Columnist Jim Cahillane: Sin to close our eyes to larger world

  • Demonstrators display signs during a rally against President Trump's order that restricts travel to the U.S., on Sunday, Jan. 29, 2017, in Boston.  AP FILE PHOTO

Published: 2/21/2017 7:47:07 PM

Donald Trump’s order banning refugees from entering America until he “figures out what’s going on” reminds me of a song: “I know a little bit about a lot of things, but I don’t know enough about you.”

When it comes to 2017 refugees from far corners of the world, I feel under-educated about their suffering and why they had to pull up stakes.

Trump seems to have not read much history or he would be, like many of us, seeing comparisons between the world of today and that of prewar and postwar America. Millions of American families have their own stories. I know what I know about my father being one of 23,445 Irish to emigrate in 1930, one short year ahead of the Depression that had America putting up a stop sign. By 1933 only 338 arrived from Ireland.

In a near-death experience, supposedly your life flashes before your eyes. I have photos to bolster my view of an American family coming to life. The first is a shaky snapshot of a group leaving from our dad’s hometown of Killorglin, County Kerry. James, 20, appears as a tall drink of water on the edge of a gaggle of girls. His boyish body has not yet filled out. The month is April 1930 and his ship the German liner, Dresden.

A photograph from 50 or 150 years ago is valuable for what it reveals to later generations. Matthew Brady’s Civil War photos place us in campsites with the soldiers. Generals and even President Lincoln appear, but the stacked rifles and tents remind us that brother was too often fighting brother to achieve opposite goals.

When dad left home, he carried a last photo of his parents. They stood shoulder to shoulder in their Sunday best. Eighty years onward their eldest grandson paused to wonder at James’ lone keepsake:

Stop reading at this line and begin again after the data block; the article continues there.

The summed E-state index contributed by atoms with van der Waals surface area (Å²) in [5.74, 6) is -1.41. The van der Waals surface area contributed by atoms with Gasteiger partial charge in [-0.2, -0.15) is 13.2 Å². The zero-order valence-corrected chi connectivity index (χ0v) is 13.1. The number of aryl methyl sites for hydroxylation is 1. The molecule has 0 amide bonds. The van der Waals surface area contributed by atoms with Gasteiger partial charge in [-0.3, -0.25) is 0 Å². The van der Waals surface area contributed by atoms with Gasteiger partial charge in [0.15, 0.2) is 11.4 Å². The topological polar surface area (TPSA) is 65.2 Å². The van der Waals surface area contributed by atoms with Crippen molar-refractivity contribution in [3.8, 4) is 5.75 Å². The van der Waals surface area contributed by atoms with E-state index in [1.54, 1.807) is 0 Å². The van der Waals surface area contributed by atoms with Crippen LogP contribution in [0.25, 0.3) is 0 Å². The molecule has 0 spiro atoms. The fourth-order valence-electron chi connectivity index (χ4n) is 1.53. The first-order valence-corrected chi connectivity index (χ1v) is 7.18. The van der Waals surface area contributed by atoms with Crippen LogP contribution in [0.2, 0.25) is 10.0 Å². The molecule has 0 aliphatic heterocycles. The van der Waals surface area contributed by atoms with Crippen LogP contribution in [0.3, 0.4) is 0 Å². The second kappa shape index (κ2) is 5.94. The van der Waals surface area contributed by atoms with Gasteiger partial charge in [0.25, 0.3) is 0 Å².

“Now framed in this photo with their prayers.

Eire’s working farmers bestow strong arms

And backs to sons who would try the world.

No good argument could or would keep him.”

How many millions of mothers and fathers today are saying goodbye to sons and daughters not knowing if they will ever meet again? The entire world watched boatloads of Syrian refugees arrive in Italy from Turkey — alive and dead. A drowned child’s body sent the world a heartbreaking message.

We Americans of every ethnic background have ancestors who left poverty or hunger or threat to wash up on these welcoming shores. Once blessed with opportunity as I am, as you are, it has to be a sin to close our eyes to the larger world and our unmet neighbors. The parable of the Good Samaritan forever teaches humanity that the “Golden Rule” requires action to address hurting refugees on life’s road with us.

In the 1930s, ‘40s and ‘50s, our family expanded because America never said no to my Irish grandfather, uncles, aunts, cousins and my English fiancée. What’s amazing is that in my innocence the question of admittance to America never crossed my mind.

At first, dad sponsored those from his large family. To be Irish in Northampton was no longer a challenge to the established order. Given time and hard work, progress was made. Dad’s entry papers listed him as a laborer. He was, but unafraid of work he went into business, became interested in politics, which led to his running for and being elected Northampton’s tercentennial mayor. He smiled a lot.

More impressive is that our Irish community, now five generations stronger and wending its way toward St. Patrick’s Day hasn’t forgotten where they came from. The immigrants who took any job to build America produce educators, lawyers, doctors, business owners and a sheriff too. When local Irish step out to “go parading” each year, it’s because the blood of the “land of Saints and Scholars” courses through their veins.

Our expanding family story is proof that given a chance, America is still the country where people get ahead when they take chances and reach out to others. Most of us here in the Valley are children and grandchildren of a relative’s brave travels – dreamers who dared to leave Poland, Italy, Russia, Canada, Ireland, France and Germany for America’s promise. We remember also our homegrown sojourners fleeing slavery or Jim Crow.

This much I do know about you and me. As citizens we face America’s choice: selfies or samaritans?

Writer and poet Jim Cahillane, of Williamsburg, writes a monthly column.




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